A Different Cut? Comparing Attitudes toward Animals and Propensity for Aggression within Two Primary Industry Cohorts - Farmers and Meatworkers

Emma Richards, Tania Signal, Nik Taylor

    Research output: Contribution to journalArticle

    14 Citations (Scopus)

    Abstract

    Previous research has examined a range of demographic variables that have been shown to influence an individual's attitude toward, and in turn their treatment of, animals. Little is known, however, about the effect of certain occupations upon these attitudes. The current study examines attitudes toward animals and the propensity for aggression within a sample of farmers and meatworkers in Queensland, Australia. Recent findings and publicity around the effects of employment (and cases of deliberate animal cruelty) within these industries indicates that this is an area in need of investigation from both human and animal welfare perspectives. The implications of the current findings for the meat-working industry and for the field of human-animal studies are discussed.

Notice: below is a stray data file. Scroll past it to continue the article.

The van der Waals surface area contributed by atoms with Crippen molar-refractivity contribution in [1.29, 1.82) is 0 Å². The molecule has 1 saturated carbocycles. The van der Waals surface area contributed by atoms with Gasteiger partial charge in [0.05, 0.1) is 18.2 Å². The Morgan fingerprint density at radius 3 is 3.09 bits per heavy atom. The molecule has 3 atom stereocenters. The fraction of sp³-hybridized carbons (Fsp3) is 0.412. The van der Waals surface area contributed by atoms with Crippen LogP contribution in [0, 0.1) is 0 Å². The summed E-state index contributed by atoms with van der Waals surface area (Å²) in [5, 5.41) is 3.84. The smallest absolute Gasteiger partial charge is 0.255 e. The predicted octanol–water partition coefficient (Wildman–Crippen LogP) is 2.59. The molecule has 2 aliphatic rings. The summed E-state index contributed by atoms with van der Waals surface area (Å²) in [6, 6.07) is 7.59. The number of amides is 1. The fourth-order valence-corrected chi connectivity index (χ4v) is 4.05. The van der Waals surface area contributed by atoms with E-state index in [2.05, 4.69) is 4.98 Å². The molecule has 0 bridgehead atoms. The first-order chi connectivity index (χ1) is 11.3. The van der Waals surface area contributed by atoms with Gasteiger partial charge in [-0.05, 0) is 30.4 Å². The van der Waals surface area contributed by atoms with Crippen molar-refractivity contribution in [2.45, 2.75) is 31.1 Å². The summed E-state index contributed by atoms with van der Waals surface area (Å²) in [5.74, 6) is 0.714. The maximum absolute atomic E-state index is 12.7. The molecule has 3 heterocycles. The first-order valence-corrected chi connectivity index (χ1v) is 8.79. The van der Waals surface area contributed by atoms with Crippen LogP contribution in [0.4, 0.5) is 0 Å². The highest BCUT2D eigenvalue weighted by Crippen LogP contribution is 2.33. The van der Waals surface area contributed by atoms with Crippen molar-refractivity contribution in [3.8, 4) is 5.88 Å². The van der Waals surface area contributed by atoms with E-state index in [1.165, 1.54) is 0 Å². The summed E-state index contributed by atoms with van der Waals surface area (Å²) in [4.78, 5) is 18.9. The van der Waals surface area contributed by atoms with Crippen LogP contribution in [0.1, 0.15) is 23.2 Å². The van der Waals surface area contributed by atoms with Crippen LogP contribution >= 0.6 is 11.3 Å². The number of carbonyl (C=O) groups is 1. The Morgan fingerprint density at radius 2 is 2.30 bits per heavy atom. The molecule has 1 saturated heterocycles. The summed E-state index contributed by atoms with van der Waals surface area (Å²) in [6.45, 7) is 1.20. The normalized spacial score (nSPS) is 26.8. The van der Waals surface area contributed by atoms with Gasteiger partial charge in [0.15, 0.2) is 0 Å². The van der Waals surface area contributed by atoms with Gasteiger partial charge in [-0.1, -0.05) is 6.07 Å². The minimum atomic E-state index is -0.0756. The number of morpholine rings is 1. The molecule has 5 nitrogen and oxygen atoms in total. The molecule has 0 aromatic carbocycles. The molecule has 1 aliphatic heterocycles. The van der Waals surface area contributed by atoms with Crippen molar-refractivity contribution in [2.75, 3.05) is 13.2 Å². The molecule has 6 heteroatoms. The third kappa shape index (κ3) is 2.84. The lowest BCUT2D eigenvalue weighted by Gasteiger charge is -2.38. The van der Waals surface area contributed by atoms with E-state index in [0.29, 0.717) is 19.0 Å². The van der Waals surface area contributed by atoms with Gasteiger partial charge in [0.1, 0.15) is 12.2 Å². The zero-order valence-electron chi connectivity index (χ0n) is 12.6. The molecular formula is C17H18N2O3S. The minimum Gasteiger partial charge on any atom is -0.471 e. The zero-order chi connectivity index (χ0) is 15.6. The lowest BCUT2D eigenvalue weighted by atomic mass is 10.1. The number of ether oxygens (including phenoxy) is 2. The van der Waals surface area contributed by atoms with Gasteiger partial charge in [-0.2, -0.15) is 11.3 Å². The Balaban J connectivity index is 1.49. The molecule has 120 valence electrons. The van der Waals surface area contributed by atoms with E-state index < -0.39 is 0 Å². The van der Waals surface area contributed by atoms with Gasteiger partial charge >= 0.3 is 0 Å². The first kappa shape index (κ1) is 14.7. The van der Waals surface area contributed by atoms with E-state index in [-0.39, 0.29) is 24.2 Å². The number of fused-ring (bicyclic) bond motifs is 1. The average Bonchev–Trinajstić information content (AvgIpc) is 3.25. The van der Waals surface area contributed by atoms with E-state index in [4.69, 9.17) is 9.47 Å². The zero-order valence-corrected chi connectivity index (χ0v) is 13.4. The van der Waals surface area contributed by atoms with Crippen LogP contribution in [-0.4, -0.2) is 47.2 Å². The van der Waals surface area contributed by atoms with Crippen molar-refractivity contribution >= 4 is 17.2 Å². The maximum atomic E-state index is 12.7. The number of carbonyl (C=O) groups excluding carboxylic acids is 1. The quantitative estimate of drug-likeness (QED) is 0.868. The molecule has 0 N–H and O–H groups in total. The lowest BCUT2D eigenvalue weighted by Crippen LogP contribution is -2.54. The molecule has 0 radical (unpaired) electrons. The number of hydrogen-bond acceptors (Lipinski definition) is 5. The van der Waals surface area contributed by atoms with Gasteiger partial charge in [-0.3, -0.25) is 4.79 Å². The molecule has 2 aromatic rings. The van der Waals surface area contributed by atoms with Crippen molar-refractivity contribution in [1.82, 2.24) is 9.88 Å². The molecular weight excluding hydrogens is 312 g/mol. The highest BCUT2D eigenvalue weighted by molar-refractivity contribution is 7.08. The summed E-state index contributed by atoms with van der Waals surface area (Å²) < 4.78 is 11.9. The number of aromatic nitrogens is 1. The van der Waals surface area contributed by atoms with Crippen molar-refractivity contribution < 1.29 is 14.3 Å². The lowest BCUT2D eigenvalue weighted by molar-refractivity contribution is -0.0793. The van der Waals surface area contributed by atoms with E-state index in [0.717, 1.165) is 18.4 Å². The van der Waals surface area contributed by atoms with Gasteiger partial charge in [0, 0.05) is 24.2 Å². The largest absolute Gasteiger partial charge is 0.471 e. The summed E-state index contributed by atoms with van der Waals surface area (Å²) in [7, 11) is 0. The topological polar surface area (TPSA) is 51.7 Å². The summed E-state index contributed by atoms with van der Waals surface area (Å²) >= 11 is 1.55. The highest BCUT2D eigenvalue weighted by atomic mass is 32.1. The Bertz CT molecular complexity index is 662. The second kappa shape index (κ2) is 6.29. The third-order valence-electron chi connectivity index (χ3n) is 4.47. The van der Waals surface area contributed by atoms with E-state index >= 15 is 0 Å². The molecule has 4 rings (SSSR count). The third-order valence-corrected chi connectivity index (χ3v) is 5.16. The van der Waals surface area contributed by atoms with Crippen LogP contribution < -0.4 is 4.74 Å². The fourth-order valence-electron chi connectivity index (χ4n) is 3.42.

Original languageEnglish
    Pages (from-to)395-413
    Number of pages19
    JournalSociety & Animals
    Volume21
    Issue number4
    DOIs
    Publication statusPublished - 2013

    Keywords

    • AAS
    • attitudes to animals
    • meatworks
    • primary industry
    • propensity for aggression

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